HurtVet Subcontracting, LLC

B-419139: Dec 2, 2020

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HurtVet Subcontracting, LLC, a service-disabled veteran-owned, small business (SDVOSB) of Lillian, Alabama, protests the terms of request for proposals (RFP) No. 36C26220R0173, issued by the Department of Veterans Affairs (VA) for testing and maintenance of the fire, life, and safety systems for all buildings located at the VA's Long Beach Healthcare System campus. HurtVet argues that the agency improperly failed to set the acquisition aside either for SDVOSB concerns or veteran-owned small business (VOSB) concerns.

We deny the protest.

Decision

Matter of:  HurtVet Subcontracting, LLC

File:  B-419139

Date:  December 2, 2020

Mark R. Thomas, Esq., and Marcos Gonzalez, Esq., Reid Law PC, for the protester.
Daniel McFeely, Esq., Department of Veterans Affairs, for the agency.
Christine Milne, Esq., Scott H. Riback, Esq., and Tania Calhoun, Esq., Office of the General Counsel, GAO, participated in the preparation of the decision.

DIGEST

Protest that the agency failed to conduct sufficient market research prior to setting aside the procurement for small business concerns is denied where the record shows the agency conducted reasonable market research.

DECISION
 

HurtVet Subcontracting, LLC, a service-disabled veteran-owned, small business (SDVOSB) of Lillian, Alabama, protests the terms of request for proposals (RFP) No. 36C26220R0173, issued by the Department of Veterans Affairs (VA) for testing and maintenance of the fire, life, and safety systems for all buildings located at the VA’s Long Beach Healthcare System campus.  HurtVet argues that the agency improperly failed to set the acquisition aside either for SDVOSB concerns or veteran-owned small business (VOSB) concerns.

We deny the protest.

BACKGROUND

Prior to issuing the solicitation, the agency conducted market research to determine if the solicitation should be set aside for either SDVOSB concerns or VOSB concerns.  The agency initially performed research in its Vendor Information Pages (VIP) database to determine if there were any SDVOSBs or VSOBs capable of performing the services.  Agency Report (AR), exh. 2, Contracting Officer’s Statement (COS) at 1.  The agency’s initial research identified three companies that specialized in design build and electrical work, but the agency determined that none of these firms were capable of performing the required services.  AR, exh. 4, Market Research Report, at 3.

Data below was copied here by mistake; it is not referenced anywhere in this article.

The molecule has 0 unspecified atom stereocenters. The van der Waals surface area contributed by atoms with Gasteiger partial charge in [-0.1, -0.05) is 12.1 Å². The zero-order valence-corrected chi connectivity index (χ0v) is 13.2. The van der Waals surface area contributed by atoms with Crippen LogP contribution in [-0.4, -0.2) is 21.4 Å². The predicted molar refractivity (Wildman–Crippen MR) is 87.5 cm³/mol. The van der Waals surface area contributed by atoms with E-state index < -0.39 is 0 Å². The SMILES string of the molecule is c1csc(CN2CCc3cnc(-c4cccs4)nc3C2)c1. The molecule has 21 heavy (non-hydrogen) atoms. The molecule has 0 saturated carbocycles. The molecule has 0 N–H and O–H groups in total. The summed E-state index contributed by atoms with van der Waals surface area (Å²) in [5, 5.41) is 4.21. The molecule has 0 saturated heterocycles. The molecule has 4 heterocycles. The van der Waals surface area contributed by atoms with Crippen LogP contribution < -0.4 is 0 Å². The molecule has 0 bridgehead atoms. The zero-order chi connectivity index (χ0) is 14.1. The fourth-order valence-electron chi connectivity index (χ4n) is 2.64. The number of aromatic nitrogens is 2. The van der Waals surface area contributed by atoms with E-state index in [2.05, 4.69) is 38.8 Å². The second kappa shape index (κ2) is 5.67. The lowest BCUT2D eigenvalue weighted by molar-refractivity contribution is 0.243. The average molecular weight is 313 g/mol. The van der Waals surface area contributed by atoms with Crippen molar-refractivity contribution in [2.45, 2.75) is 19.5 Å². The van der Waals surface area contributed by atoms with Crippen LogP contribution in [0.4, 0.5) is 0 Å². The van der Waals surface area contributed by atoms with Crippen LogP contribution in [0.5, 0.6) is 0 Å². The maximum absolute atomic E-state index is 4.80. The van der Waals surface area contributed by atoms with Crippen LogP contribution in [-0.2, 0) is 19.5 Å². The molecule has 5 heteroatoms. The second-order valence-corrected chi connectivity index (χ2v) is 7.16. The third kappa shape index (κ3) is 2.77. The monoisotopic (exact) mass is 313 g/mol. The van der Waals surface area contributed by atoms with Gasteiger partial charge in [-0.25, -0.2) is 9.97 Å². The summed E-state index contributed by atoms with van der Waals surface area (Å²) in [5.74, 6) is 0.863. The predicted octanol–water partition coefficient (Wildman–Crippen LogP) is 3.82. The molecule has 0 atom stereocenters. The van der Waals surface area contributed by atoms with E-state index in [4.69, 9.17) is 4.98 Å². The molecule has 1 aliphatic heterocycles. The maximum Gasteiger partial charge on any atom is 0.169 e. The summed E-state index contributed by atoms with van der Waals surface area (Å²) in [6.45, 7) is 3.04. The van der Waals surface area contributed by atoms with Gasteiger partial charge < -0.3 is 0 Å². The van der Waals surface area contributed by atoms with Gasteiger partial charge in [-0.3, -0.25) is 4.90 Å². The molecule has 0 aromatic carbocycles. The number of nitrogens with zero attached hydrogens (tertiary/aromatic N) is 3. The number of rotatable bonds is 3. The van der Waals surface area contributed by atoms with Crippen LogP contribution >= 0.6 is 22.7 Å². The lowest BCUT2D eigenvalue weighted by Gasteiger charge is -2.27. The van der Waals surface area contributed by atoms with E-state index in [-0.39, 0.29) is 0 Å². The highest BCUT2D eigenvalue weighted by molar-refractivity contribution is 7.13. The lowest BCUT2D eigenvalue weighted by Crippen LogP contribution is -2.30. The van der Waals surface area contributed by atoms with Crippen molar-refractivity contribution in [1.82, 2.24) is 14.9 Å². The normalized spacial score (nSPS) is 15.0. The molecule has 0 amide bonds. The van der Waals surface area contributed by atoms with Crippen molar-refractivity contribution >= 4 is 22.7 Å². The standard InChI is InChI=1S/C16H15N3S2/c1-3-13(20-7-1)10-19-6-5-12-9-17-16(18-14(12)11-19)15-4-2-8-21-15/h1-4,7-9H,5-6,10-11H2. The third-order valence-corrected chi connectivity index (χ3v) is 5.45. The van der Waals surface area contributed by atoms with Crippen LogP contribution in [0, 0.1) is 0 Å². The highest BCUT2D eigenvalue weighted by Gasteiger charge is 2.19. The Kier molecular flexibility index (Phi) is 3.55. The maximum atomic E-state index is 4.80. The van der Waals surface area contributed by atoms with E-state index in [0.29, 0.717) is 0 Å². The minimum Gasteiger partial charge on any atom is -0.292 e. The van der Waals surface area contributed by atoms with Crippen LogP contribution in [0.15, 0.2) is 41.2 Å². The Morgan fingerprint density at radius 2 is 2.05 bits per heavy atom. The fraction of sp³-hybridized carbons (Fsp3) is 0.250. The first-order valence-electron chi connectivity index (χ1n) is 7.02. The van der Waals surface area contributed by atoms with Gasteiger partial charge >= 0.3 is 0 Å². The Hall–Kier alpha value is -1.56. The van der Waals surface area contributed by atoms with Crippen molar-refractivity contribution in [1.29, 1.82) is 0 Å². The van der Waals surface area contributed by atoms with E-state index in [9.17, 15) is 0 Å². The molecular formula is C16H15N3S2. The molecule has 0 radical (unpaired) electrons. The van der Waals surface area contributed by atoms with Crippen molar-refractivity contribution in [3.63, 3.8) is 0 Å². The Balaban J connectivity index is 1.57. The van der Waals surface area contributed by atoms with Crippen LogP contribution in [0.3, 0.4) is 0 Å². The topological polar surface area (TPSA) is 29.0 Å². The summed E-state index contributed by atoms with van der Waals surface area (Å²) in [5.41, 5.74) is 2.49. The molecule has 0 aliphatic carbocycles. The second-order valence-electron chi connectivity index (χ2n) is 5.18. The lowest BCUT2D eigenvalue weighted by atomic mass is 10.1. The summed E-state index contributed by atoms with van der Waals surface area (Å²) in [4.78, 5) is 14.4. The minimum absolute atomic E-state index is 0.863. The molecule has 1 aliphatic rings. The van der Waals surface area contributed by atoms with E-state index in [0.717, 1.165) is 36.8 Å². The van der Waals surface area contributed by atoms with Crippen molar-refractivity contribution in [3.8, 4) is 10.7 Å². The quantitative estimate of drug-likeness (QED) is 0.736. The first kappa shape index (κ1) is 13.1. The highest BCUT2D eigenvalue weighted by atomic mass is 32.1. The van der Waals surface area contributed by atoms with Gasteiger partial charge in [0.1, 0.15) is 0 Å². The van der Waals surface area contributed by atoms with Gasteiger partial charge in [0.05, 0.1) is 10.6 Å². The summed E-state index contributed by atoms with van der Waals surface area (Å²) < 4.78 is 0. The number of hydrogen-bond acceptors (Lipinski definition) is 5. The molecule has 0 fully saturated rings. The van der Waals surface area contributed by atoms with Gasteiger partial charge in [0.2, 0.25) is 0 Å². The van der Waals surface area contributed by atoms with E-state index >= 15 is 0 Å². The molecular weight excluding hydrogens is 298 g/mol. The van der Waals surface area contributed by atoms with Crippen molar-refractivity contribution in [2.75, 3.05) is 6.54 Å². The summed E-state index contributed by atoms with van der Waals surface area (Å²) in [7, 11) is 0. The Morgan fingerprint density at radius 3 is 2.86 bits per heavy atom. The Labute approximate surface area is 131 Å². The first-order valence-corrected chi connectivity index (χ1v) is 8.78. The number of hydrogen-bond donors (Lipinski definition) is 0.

On August 11, 2020, in an effort to validate its initial finding, the agency published a sources sought notice seeking expressions of interest from SDVOSB and VOSB concerns.  AR, exh. 3, Sources Sought Notice.  The agency received two responses to this notice; one from an SDVOSB, and the other from a small business, both of whom were determined capable of providing the services required.  AR, exh. 4, Market Research Report, at 3.  The protester did not respond to the agency’s sources sought notice.  Based on these results, the agency decided to issue the solicitation as a small business set-aside, concluding that there were not two or more SDVOSBs or VOSBs capable of meeting the agency’s requirement.  Id.

After preparing its market research report, the agency sought the concurrence of the cognizant small business liaison who agreed that the procurement should not be set aside for SDVOSBs or VOSBs based on the results of the agency’s market research, and agreed that it would be appropriate to conduct the acquisition as a small business set-aside.  AR, exh. 5, VA Small Business Liaison Approval at 1. 

On August 20, the contracting officer posted a pre-solicitation notice announcing the solicitation and seeking small business vendors interested in providing a proposal.  AR, exh. 6, Pre-Solicitation Notice.  Once again, the protester did not respond to this notice, nor did the agency receive an expression of interest from any other vendors.  COS at 1.  On August 24, the agency issued the RFP as a small business set-aside with a proposal submission deadline of September 11.  AR, exh. 1, RFP at 1.